The market usually moves up in a series of bull trend bars where there is little overlap between the bars and the tails are small. The bars open near their lows and close near their highs. The breakout spike ends with the first pause, which can be a sideways bar or a bear bar. The spike immediately might resume after a one- or two-bar pause, but usually the trend will have less momentum, and it will be in a bull channel instead of a nearly vertical spike. A channel is just a sloping trading range, which means that there is two-sided trading taking place, but the bulls are stronger and that is why the channel is sloping up.
The channel ends at some mathematical target like a measured move projection, a trendline or a trend channel line. The bulls will see this area as a good place to take profits. If there is enough shorting by the bears and profit-taking by the bulls, the market will start to pull back. The bulls usually still want to buy a pullback, expecting that there will be at least one more push up. The bears also believe that the bull trend might resume, so they will take profits once the market has pulled back to some support level, which usually is near the bottom of the channel. The bulls will see the same level, and they will buy there once again.
The buying by the bulls and the profit-taking by the bears will cause the market to rally and it usually will test the bull-trend high. When the trend is starting out, the bulls buy constantly, including at the high of every bar and above the high of the prior bar and above prior swing highs. Once they believe that a bigger pullback is likely, the bulls will instead take profits at new highs and only buy again after a significant pullback, usually lasting at least 10 bars and having at least a couple of legs down. Also, the bears will short again near the trend high, and the market will fall once again. The up and down swings will continue and create a trading range, and at some point the market will break out again in either direction. Then the process will start once more.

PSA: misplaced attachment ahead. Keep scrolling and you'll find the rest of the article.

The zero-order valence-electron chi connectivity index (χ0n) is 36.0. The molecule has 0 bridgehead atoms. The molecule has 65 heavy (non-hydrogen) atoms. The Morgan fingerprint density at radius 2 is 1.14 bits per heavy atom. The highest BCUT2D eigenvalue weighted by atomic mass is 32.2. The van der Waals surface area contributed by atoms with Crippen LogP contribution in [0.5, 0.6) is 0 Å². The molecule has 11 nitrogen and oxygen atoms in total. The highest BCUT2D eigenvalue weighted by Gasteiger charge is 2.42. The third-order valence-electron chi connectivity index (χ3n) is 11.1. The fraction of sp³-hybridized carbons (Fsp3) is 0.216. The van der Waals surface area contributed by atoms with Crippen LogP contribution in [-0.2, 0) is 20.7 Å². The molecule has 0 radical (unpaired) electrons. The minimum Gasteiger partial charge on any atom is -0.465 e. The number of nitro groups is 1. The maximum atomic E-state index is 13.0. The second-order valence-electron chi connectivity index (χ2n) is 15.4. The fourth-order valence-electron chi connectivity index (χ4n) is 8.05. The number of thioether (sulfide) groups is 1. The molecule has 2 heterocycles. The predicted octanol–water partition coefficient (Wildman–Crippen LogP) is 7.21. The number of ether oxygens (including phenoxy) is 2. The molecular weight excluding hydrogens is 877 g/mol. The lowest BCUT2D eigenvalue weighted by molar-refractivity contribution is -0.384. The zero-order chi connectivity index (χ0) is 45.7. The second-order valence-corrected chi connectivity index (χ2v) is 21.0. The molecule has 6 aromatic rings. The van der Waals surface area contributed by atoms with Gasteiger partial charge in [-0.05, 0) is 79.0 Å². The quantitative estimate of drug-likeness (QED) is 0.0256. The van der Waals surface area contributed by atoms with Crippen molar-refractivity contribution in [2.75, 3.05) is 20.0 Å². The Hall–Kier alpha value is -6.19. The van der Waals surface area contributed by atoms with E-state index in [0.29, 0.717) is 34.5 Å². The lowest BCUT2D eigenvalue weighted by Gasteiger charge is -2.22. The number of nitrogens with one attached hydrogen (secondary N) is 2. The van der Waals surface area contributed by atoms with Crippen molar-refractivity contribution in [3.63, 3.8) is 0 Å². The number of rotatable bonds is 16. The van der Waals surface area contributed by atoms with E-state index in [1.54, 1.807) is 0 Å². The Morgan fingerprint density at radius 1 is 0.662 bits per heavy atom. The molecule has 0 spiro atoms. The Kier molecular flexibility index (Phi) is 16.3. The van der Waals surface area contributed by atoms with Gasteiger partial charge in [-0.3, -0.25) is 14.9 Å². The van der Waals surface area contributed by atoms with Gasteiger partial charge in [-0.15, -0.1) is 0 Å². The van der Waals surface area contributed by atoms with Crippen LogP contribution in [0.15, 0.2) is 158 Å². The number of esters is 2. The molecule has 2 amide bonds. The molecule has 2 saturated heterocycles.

Whenever there is any big price move, market pundits will ascribe it to a news item. However, this is foolish because there are news items all day that do not move the market, and the market usually moves in the absence of the news. Because there are always news stories, the analysts always will point to one as the cause of the breakout, but they almost always are wrong. It makes for good television, but it has nothing to do with reality. They also could point to a boy eating ice cream in Miami as the cause because that certainly was happening at the moment the move began.
There usually are many signs of an impending breakout long before the news is reported, and the breakout occurs when enough large firms begin to place trades in the same direction. They do so for countless and unknown reasons, and the reasons rarely have anything to do with the news.
In the E-mini markets, at least half and maybe 70% of the volume is generated by computer algorithms, and most of those programs have nothing to do with the news. Many of the moves are based entirely on statistical testing and are not related to fundamentals. Because the news is a fundamental, the move is rarely caused by the news.
Traders should ignore television analysts and only listen to what the charts are telling them. The big moves are determined by fundamentals, but most of the intraday swings are created by computer programs and are based on mathematics that have little to do with fundamentals. If the numbers say that the market should go up and enough firms have programs that are running in the same direction, there will be a successful breakout. If not, there might be a trend bar or two and then the breakout attempt will fail. The market either will reverse or just go sideways.